Lions Inn Bed & Breakfast
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- Continental Breakfast
- Free High-Speed Internet
- Swimming pool
- Free parking
- Pets allowed
Photos of Lions Inn Bed & Breakfast
TripAdvisor Reviews Lions Inn Bed & Breakfast New Orleans
Travel Blogs from New Orleans
... cycled through various areas and neighbourhoods both privileged and marginalized. Marigny, Bywater, Esplanade Avenue, City Park and the Faubourg Treme were all explored in depth. We learned that long ago during slavery, the Faubourg Treme neighbourhood was home to a large, prosperous, and artistically flourishing community of free black people. It was also a hotbed of political ferment. Here black and white, free and enslaved, rich and poor lived together, collaborated, ...
... to the horror of the two greenies in the boat with us. One of his stories told of how his brother had purposely totalled his car to hit a deer since hunting had become illegal and the only way to claim an animal was if it had accidentally been killed. The greenies were absolutely horrified which was highly amusing for Vaughan and I since they were so uptight it was unbelievable.
Not long after setting off we came across our first gator, with another ...
... we realised that the Garden District was going to be off the agenda – there was no way we were going to have time to make our way all the way across town on the traditional trolley and enjoy it before returning on time to collect our car. Therefore, we decided that lunch was in order.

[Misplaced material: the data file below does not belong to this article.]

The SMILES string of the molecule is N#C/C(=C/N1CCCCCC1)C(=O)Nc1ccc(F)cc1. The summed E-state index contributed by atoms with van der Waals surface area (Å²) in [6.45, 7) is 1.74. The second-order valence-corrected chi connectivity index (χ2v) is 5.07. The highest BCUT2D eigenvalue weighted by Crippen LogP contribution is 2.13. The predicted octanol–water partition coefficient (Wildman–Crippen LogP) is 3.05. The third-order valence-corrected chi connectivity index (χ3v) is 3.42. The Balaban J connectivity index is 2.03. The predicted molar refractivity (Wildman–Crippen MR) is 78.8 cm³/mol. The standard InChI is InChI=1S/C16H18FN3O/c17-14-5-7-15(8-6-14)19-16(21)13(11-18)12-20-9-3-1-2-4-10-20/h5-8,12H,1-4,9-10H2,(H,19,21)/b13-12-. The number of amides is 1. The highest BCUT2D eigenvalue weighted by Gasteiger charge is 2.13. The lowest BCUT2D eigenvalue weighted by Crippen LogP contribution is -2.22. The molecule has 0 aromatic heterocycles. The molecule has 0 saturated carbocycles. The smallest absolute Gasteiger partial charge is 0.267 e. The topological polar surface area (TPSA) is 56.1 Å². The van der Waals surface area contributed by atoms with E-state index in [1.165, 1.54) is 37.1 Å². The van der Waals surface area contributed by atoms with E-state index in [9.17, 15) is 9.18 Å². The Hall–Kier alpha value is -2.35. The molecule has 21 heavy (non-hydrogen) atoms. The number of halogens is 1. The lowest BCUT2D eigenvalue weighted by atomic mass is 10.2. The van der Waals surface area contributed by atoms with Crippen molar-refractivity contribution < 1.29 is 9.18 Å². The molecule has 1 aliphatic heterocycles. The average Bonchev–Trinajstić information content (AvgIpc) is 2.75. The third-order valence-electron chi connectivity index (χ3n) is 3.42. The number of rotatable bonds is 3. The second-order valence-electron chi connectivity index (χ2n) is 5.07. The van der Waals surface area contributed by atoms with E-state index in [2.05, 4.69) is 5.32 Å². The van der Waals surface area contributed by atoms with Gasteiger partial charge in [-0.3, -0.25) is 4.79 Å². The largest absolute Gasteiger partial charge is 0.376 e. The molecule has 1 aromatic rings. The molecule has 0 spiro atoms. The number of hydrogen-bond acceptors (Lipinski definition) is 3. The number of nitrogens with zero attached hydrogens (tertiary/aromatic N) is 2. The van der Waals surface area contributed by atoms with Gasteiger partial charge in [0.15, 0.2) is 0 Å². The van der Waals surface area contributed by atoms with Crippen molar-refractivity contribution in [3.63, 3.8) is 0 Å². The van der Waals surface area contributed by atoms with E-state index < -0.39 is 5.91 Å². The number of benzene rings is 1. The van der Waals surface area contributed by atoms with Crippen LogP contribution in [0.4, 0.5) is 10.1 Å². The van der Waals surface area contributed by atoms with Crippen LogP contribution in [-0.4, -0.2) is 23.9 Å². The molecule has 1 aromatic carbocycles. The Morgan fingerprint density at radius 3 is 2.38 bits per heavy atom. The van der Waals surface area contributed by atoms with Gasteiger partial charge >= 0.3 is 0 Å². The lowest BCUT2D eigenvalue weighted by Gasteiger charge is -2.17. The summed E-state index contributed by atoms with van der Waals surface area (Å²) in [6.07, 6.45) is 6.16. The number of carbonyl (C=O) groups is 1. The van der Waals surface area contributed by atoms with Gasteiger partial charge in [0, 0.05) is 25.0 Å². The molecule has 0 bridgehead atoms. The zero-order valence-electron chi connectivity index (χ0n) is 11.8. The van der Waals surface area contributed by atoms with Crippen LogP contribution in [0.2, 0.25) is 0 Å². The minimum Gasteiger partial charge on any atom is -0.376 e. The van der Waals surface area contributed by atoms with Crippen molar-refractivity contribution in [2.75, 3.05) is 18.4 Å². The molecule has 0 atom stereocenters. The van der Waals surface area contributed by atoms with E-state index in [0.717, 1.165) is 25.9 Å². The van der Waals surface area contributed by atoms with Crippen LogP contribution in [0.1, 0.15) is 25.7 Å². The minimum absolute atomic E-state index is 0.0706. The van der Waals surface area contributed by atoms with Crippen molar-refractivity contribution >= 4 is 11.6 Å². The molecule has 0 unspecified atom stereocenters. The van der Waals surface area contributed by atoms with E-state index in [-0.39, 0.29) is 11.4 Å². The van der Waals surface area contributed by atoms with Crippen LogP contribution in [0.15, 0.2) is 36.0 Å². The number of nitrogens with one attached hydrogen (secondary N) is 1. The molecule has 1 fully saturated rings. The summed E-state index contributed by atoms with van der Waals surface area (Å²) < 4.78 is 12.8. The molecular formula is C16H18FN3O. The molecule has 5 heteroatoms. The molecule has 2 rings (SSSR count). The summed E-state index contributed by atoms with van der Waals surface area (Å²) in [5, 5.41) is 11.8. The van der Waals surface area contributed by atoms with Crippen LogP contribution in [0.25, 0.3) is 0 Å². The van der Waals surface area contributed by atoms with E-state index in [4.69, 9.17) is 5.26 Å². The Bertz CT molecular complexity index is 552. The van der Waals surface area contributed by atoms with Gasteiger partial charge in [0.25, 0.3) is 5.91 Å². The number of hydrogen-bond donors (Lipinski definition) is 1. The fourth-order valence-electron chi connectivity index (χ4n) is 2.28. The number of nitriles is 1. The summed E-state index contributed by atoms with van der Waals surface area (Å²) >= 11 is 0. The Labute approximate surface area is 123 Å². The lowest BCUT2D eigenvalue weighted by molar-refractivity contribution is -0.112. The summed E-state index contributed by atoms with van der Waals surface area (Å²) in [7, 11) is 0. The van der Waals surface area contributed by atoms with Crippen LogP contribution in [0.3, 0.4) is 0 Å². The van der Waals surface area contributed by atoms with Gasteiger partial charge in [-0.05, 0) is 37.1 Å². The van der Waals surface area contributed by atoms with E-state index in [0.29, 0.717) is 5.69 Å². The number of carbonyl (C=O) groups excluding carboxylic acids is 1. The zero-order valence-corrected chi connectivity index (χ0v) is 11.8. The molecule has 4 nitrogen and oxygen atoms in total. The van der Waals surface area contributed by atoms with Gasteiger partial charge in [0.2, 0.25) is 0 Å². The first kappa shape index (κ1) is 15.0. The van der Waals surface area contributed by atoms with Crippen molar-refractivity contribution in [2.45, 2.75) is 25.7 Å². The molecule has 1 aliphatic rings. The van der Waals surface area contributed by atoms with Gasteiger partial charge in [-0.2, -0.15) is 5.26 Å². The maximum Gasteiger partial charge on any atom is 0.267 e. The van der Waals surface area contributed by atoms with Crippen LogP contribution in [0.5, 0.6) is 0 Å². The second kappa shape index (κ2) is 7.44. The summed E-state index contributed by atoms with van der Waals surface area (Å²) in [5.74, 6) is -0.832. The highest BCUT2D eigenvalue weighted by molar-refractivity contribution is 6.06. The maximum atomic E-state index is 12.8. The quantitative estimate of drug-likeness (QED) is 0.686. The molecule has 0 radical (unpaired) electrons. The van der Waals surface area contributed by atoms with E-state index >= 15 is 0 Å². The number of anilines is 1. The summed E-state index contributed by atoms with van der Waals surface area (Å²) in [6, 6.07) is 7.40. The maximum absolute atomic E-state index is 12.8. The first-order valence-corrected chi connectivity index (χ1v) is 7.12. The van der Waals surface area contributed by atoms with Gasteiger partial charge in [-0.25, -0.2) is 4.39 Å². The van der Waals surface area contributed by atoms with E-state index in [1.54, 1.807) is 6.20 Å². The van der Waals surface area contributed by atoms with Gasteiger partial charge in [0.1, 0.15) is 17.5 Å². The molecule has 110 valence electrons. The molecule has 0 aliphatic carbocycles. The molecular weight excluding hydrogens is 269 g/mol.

And that order was a pair of Po Boys – traditional N'Awlins sandwiches –thick soft baguettes topped with a variety of meats, cheeses, relish and salads. There was a huge ...
... down, except in reverse, so I won't bother with any description, except for this: we were seated at lunch with an extremely grumpy lady who made a huge issue out of "I'm handicapped!" and rode all around the station in her little wheelchair cart (although she was having no trouble walking up and down the train without even her cane!). She went on a bit about how we should all get our money back for this delay etc. etc. etc. But then we drove ...
... last full-blooded Colapissa remaining until 1915..
Elizabeth Locoul, grand daughter of Guillaume, ran the plantation for many years. She was an astute and sneaky business woman with a renowned mean streak a mile wide. Laura was the fourth mistress of the plantation until she sold it in 1891. Amazingly she looks almost exactly like my cousin Dolores. Interesting because my great grand parents are from France, settled in Quebec and later emigrated to ...